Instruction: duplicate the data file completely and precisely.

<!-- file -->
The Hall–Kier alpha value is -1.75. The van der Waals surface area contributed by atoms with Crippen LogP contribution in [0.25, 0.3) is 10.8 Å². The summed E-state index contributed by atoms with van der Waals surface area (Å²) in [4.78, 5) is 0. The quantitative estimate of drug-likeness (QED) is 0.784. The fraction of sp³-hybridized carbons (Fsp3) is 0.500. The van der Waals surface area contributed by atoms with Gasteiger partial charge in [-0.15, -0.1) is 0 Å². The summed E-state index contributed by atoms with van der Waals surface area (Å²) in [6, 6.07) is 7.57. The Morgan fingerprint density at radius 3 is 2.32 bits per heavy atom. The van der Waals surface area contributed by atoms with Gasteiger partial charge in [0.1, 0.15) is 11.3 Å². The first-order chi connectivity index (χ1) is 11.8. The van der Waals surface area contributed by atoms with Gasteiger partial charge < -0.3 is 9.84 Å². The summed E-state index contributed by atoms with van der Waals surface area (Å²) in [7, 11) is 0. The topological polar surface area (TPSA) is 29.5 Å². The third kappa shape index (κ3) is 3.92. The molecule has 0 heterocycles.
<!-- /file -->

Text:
The Hall–Kier alpha value is -1.75. The van der Waals surface area contributed by atoms with Crippen LogP contribution in [0.25, 0.3) is 10.8 Å². The summed E-state index contributed by atoms with van der Waals surface area (Å²) in [4.78, 5) is 0. The quantitative estimate of drug-likeness (QED) is 0.784. The fraction of sp³-hybridized carbons (Fsp3) is 0.500. The van der Waals surface area contributed by atoms with Gasteiger partial charge in [-0.15, -0.1) is 0 Å². The summed E-state index contributed by atoms with van der Waals surface area (Å²) in [6, 6.07) is 7.57. The Morgan fingerprint density at radius 3 is 2.32 bits per heavy atom. The van der Waals surface area contributed by atoms with Gasteiger partial charge in [0.1, 0.15) is 11.3 Å². The first-order chi connectivity index (χ1) is 11.8. The van der Waals surface area contributed by atoms with Gasteiger partial charge < -0.3 is 9.84 Å². The summed E-state index contributed by atoms with van der Waals surface area (Å²) in [7, 11) is 0. The topological polar surface area (TPSA) is 29.5 Å². The third kappa shape index (κ3) is 3.92. The molecule has 0 heterocycles.